Our next Casetify inspired fabric project is a simple throw pillow. This is the simplest technique to make a throw pillow. No piping or zippers, so there’s not much to be intimidated by. The great thing is it looks lovely when done and takes less than an hour to finish! For ours, we used the retro rainbow stripe in cypress cotton canvas.

Prepping your Fabric

  1. Once your fabric is prewashed and ironed, lay it out and cut out two squares that are 19″x19″. These are the dimensions you’ll need for a standard 20″x20″ throw pillow.
  2. Now lay the two pieces out on top of each other with right sides together.
  3. Next, fold over and press both sides of one edge of each fabric square over to the wrong side by 1/2″.
  4. Pin the three sides you did not press down to prep for sewing.

Sewing the Pillow

  1. Now that your pillow pieces are pinned, sew around the three un-pressed edges. Backstitch at beginning and end.
  2. Clip corners and flip your pillow to the right side.
  3. Next, stuff the pillow insert into the pillow cover you just made and sew up the opening close to the edge. Make sure the pressed edge you created is tucked neatly inside.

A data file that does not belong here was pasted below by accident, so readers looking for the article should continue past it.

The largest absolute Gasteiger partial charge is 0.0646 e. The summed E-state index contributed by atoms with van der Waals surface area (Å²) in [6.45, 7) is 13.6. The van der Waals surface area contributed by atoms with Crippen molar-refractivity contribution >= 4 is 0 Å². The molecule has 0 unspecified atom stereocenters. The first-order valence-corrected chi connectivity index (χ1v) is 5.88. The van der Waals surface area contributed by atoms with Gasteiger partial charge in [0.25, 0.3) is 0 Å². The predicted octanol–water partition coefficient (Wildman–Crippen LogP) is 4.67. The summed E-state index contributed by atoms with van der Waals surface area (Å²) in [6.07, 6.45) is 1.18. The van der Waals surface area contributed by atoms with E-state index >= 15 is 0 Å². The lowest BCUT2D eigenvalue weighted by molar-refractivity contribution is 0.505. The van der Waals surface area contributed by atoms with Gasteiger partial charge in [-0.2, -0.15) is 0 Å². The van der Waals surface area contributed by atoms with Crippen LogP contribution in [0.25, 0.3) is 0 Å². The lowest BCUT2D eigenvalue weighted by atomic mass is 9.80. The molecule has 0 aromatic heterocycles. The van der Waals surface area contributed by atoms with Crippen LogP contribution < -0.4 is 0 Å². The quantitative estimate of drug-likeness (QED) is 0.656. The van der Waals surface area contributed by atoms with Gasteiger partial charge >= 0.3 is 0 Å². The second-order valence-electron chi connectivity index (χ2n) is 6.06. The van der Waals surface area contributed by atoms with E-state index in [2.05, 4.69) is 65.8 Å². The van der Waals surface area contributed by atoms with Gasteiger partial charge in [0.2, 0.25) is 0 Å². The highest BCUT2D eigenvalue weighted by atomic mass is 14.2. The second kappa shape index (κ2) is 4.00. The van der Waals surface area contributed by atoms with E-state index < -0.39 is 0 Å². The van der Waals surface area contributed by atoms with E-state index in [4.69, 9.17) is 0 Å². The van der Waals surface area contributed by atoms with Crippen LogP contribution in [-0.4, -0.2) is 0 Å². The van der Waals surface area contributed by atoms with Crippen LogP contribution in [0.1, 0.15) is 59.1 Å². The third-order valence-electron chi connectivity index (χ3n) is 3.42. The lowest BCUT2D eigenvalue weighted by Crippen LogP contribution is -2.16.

4. Done!

Tote Bag

The tote bag is a bit more advanced than the other two Casetify inspired fabric projects, but we promise you can do it! For this one we used the large retro rainbow marble in cypress cotton canvas, with golden accent handles and strap.

  1. Print off our tote bag template found here.
  2. Cut your bag pieces out of the fabric using the bag template. Note which part of the fabric you want to highlight on your bag and which direction it will face when complete.

Main Bag Piece

  1. With right sides together, sew the front and back of the main bag pieces together at the side seams. Use a single stitch and then finish off with a zig zag to prevent fraying.
  2. Next, pull the edges of the notched part of the cut fabric together (the two bottom corners) to form the flat bottom of the bag. Use a straight stitch, trim the excess down to 1/4″, then finish the edge with a zig zag.
  3. Now turn your main bag piece right side out to prep for future steps. Now to move on to the handle straps!

Handle Straps

  1. First, hem under each long edge by 1/4″. Then fold both of the handle straps in half so the folded edges meet.
  2. Next, pin and sew a single stitch down both long sides of each strap.